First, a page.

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In my project I had some issues with cryptography which I fixed by using "JCE Unlimited Strength Jurisdiction Policy Files". On local machine I just replaced some JARs in the jre/lib/security directory. However, I also need my project to build (to be precise, to run tests) on a continuous integration build server (Teamcity in my case, but I guess it's not very important), which means patching jars in the JRE directory of every build agent, which is not a good option at all.

Is there a way of specifying these JCE policies without patching the JRE?

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Adding unlimited policy files to each build agent is perfectly fine. I would even suggest to have at least two separate JRE/JDK on each agent, one in pristine state and one with unlimited crypto, and run tests on both - your application/library should work predictably in both cases, and should test both cases. – Oleg Estekhin Aug 6 '14 at 4:03

According to the Java Cryptography Architecture (JCA) Reference Guide under How to Make Applications "Exempt" from Cryptographic Restrictions, you could bundle a policy file stating exemptions with your application's JAR, but the JAR must then be signed and it is not even sure that Oracle's default crypto providers support this:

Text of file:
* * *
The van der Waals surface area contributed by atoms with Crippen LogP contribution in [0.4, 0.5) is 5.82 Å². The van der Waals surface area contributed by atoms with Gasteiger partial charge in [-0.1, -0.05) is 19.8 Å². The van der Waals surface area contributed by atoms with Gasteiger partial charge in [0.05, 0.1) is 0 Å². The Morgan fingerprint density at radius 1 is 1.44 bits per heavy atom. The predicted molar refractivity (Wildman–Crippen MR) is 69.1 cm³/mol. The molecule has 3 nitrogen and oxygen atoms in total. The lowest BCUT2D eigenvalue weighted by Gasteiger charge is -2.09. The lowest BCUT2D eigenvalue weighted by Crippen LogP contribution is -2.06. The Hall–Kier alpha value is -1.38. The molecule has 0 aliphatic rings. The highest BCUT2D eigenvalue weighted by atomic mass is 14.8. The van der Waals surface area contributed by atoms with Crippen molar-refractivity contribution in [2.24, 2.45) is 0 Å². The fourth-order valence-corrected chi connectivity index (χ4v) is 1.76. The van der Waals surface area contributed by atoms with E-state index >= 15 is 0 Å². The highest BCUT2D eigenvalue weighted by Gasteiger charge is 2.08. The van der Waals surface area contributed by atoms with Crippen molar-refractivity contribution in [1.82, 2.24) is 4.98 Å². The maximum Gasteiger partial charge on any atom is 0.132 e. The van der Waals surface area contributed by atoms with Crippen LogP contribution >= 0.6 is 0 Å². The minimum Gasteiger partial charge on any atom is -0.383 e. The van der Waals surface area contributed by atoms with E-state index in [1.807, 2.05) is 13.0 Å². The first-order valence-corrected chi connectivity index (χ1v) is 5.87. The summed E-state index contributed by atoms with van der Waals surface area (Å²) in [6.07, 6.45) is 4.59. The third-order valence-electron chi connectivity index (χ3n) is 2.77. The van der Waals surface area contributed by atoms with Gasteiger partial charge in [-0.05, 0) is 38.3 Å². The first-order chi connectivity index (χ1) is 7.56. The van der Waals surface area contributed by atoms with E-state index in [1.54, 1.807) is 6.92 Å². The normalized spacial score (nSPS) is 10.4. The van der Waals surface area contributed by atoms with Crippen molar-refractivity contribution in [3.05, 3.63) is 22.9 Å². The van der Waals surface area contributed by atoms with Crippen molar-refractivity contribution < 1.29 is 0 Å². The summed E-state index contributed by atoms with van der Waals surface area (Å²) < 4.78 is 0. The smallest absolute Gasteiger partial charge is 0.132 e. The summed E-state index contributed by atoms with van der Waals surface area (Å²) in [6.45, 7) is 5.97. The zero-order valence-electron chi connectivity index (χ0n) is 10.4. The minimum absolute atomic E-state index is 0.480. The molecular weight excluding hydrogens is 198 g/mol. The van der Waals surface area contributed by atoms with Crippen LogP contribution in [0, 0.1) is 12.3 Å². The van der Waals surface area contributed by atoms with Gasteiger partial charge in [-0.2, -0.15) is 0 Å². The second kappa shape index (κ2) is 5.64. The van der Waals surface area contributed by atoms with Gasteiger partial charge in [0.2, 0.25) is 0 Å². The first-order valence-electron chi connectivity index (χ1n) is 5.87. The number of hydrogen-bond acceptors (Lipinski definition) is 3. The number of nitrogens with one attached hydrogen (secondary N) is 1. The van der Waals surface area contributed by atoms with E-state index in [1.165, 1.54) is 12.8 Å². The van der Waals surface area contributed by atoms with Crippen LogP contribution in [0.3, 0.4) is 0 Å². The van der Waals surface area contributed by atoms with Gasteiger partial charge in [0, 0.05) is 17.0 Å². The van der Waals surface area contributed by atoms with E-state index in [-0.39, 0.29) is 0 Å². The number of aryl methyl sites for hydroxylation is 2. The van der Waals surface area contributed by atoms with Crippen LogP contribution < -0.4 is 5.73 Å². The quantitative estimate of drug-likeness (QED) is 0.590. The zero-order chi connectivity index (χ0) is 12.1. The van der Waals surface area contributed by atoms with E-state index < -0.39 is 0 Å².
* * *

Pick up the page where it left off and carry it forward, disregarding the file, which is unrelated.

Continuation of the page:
(NOTE: The SunJCE provider does not supply an implementation of the ExemptionMechanismSpi class.)

Needless to say, I have not tested this way... ;) This looks way more complicated than replacing two files. I always installed the jurisdiction policy files on all my JVMs, but I use the Debian Alternatives System to have those files automatically replace the ones provided with the JDK. That makes upgrades much less painful.

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To use exemption mechanism you will have to do "Step 3a: Apply for Government Approval From the Government Mandating Restrictions.". Good luck with that, especially if you just want to use unlimited crypto in "unrestricted" country. – Oleg Estekhin Aug 6 '14 at 4:01
@OlegEstekhin the thing is the app is actually an android app, and works fine on real devices (I guess Dalvik VM has another security policies, not sure why). The problem arose only on desktop JVM when I tried to mock some parts of the application to unit test them using Robolectic, so I'm not sure I should get government approval if I only run the testing code on my buildserver. – karlicoss Aug 6 '14 at 13:54
up vote 0 down vote accepted

Okay, I was actually able to bypass the policies using java reflection: "Unlimited Strength" JCE Policy Files

Looks like a dirty hack, but does work and doesn't require any licensing, signing and all that stuff.

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